Beginners Electric Guitar Buyer’s Guide


There are seven most commonly used woods for electric guitar crafting. Each wood will offer different qualities and characteristics, and your choice will affect the sound of your music.


Alder wood is a lightweight wood that offers a balanced sound.


Ash is perfect for a transparent finish, lending to visually appealing guitars. Ash offers a balanced tone.


Basswood is lightweight and offers warm tones and strong mid-tones.


Korina is a medium to heavyweight wood that offers warmth and richness to tone, though it isn’t great for high tones.


Mahogany is a medium to heavyweight wood that offers warmth and good sustain.


Maple wood is medium to heavyweight and offers a bright tone.


Poplar is a lightweight hardwood offering crisp, bright tones.

Neck Wood


Maple neck wood is dense, hard, and sturdy, perfect for sustain.


Mahogany neck wood offers a warm, rich sound.

Fretboard Wood


Maple fretboards offer density and sturdiness, great for fast playing.


Rosewood fretboards are smooth, offering a warm tone. Rosewood is incredible for fast playing.


Ebony is a hard, smooth wood best for fast playing and offers a bright sound.

Pau Ferro

Pau Ferro is a very hardwood that offers bright, warm tones.


Pickups will affect the sound of your guitar, and choosing the right pickup setup is essential.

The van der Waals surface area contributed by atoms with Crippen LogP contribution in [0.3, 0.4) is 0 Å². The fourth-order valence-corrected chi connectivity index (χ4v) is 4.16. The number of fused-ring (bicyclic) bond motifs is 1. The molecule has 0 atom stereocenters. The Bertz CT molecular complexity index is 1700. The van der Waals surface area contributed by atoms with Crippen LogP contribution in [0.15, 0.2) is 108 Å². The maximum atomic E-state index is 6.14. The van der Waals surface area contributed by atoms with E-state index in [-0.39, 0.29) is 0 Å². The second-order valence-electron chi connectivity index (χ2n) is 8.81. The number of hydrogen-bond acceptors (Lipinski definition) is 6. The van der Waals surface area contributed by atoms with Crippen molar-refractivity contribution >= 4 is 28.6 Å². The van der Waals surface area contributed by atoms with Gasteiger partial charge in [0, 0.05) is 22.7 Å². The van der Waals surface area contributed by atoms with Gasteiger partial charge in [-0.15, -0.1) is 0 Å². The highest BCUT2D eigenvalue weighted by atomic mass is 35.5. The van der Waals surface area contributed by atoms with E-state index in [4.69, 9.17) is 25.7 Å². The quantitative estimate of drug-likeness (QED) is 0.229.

Single coil

The first electric guitars all had only single-coil pickups. Single coil pickups are rare in modern guitars because they are prone to picking up sound from wires in the environment, from computer monitors to fluorescent lighting, to building wiring. Single coil pickups are not without merit; they offer the thin, clean sound popularized in classic rock.


Humbucker pickups produce a deeper, thicker sound and cancel out or buck the humming sound that single-coil pickups would produce, hence the name Humbucker. Electric guitars with Humbucker pickups are still quite common, despite the technology being more than 65 years old. Many guitars come equipped with a switch that allows the musician to turn one of the coils off at will, offering more sound options.

Frets-22 or 24

Selecting an electric guitar with 22 frets or 24 frets is a matter of preference. A 24 fret guitar allows for additional notes in a higher register than a 22 fret guitar.

Neck Profile

Electric guitars come in three neck profiles, C, U, and V. C neck profiles tend to be more user-friendly, especially for beginners. Selecting your neck profile is very much a matter of preference and comfort.

Set Neck vs. Bolt-On vs. Neck Through Body

Set neck simply refers to the fact that the neck of the guitar is glued on. Set necks offer better sustain than bolt-on necks. Bolt-on necks are screwed into or bolted onto the body of the guitar. Whether a guitar neck is glued or screwed on is very much up to the manufacturer, so if you have a preference, you’ll probably want to shop around based on manufacturer practice. The neck through body style is exclusive to solid-body guitars. The neck is an integrated part of the body, running the length of the entire guitar. This style of neck offers a lower body mass and can dampen lower frequency resonance, lending a clear, bright, thin sound.